Dr. Greg A Steinke, former Joseph Naumes Endowed Chair of Music/Art and Associate Dean of Undergraduate Studies, Marylhurst University; Associate Director, Ernest Bloch Music Festival (‘93–97) and Director, Composers Symposium (‘90–97) (Newport, OR); National Chairman of the Society of Composers, Inc. (1988–97); President of NACUSA (2012–). Composer of chamber and symphonic music and author with published/recorded works and performances across the U. S. and internationally and oboist specializing in contemporary music. Recent honors: 2009 Oregon Individual Artist Fellowship. Co-winner – ’10 of 5th NACUSA Texas Composition Competition for From ARMGART for Soprano and Piano. Finalist – RAM 2010 call for scores (saxophone quartet) IN MEMORIAM: SACAGAWEA. Winner of Delta Omicron International Music Fraternity Composition Competition, ‘12. Second Place winner of Robert Avalon International Competition for Composers – ’12. Finalist (Orchestra - Professional Division) in the America Prize in Composition Competition for 2012 for All in a Moment's Time for Viola and Orchestra, a 27' work. OMTA Composer of the year 2012–13. A winner 2012 Bassoon Chamber Music Composition Competition winner (SUSPENDED for Bassoon & Strings); Winner of Con Vivo’s Composers Competition (NATIVE AMERICAN NOTES (Image Music VI) for String Quartet) Finalist (Chamber Music - Professional Division) in the America Prize in Composition Competition for 2013 for Expressions II for 2 Saxophones, 2 Percussion and Piano, a 25’ work; for 2014 for Suspended for Bassoon and Strings, a 19’ work. Website:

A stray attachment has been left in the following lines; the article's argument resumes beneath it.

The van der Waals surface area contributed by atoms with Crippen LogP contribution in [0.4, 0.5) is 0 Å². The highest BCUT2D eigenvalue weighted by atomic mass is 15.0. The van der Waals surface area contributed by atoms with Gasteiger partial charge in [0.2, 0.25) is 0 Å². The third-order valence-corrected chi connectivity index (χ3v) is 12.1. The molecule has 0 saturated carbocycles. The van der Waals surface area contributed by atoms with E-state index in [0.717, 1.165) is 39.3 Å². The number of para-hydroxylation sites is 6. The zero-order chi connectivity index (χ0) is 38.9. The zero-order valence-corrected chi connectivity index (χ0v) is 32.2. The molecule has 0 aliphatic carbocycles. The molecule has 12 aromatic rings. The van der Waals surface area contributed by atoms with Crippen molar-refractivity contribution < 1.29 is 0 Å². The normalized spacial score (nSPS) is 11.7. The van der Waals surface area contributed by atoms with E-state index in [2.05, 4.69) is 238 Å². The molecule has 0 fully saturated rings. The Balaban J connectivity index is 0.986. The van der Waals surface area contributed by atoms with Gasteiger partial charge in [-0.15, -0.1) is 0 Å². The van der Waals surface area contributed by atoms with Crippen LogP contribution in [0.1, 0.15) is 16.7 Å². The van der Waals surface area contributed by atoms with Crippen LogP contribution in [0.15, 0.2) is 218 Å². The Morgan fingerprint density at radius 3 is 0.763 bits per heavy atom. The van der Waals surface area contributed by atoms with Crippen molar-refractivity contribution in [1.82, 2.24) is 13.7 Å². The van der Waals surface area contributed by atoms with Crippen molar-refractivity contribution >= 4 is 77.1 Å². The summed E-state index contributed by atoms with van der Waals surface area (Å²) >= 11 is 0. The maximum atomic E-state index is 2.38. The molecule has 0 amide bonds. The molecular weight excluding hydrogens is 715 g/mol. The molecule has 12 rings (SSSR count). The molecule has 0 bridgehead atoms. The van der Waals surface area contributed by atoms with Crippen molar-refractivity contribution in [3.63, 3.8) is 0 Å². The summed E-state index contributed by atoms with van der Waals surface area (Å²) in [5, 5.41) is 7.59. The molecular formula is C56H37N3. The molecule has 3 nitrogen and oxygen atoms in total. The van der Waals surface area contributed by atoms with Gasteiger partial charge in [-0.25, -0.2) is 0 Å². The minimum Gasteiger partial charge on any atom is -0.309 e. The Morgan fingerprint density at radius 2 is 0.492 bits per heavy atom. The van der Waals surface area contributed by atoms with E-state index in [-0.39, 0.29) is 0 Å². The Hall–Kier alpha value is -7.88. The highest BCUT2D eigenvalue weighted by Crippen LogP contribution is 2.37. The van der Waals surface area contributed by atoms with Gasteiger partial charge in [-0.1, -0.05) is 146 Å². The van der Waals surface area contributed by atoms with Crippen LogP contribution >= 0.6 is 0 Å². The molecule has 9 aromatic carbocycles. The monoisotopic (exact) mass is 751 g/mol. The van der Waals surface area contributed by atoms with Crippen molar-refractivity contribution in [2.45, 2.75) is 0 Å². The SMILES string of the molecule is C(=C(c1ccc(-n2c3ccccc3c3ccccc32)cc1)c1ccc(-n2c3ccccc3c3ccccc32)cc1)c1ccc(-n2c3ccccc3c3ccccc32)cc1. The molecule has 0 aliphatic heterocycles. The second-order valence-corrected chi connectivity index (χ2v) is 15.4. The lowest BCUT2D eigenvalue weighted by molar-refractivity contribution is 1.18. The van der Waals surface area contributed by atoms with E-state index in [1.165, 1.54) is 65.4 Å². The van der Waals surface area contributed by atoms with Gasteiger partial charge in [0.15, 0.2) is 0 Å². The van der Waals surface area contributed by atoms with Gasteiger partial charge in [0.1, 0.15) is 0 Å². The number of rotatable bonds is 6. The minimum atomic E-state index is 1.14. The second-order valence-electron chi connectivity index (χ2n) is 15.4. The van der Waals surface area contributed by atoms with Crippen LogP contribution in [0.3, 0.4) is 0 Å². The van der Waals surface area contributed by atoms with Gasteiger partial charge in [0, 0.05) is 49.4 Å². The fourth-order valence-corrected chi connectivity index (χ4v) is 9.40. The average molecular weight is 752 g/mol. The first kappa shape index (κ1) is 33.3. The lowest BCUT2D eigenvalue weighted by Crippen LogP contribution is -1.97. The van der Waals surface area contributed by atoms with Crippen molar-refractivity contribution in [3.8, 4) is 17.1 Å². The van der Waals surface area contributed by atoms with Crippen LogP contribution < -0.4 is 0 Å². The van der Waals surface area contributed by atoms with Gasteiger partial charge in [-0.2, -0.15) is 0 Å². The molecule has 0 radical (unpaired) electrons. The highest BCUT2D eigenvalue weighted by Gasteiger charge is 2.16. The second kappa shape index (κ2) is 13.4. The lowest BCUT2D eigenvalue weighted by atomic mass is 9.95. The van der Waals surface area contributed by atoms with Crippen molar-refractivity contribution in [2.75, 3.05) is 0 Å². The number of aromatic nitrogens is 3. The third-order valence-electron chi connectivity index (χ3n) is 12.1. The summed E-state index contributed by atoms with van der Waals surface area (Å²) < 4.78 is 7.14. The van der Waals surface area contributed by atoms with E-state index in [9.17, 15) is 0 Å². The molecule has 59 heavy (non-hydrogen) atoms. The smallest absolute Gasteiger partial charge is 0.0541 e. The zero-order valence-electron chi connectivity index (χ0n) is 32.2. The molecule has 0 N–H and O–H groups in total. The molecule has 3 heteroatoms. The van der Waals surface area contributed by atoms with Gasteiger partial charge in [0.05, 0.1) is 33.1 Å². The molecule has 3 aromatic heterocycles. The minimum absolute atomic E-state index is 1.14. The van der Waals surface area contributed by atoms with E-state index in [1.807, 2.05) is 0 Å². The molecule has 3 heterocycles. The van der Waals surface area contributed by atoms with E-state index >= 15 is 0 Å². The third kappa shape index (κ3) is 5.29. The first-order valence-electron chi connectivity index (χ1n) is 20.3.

YOKO WYLEGALA for "Iluminacion de la Rana"
Squamish WA
Yoko Hamabe Wylegala's music reflects her diverse living experiences. In addition to her early education in classical music in Tokyo, she studied law and philosophy.

Wylegala's music, which includes solos, ensembles, choral and orchestral pieces, has been performed in Moscow, Washington DC, Mexico City, Lima, Dresden, New York, Los Angeles, Miami, Berlin, and Tokyo.

“Welcome to Dodoland” (2008) for Orchestra and Tenor Saxophone was performed in the Berlin Philharmonie Kammermusiksaal in 2008. Overture “Voyage” (2010) for Orchestra was performed in the Beijing Opera House in 2010.  The Japan-German Center in Berlin sponsored Wylegala’s concert in 2007.  “Iluminacion de la Rana” (2006) for Orchestra received a prize in the category of Best Classical Contemporary Songs (JPF Music Award 2009, Nashville TN).

Wylegala has received  ASCAPlus Awards every year since the 2007-08 season. Currently she is a music composition Ph.D. candidate at the University of Hong Kong.

The American Prize in Composition—Orchestra (student division)

The American Prize winner:
for Symphonic Poem "Even in Paradise"
Los Angeles CA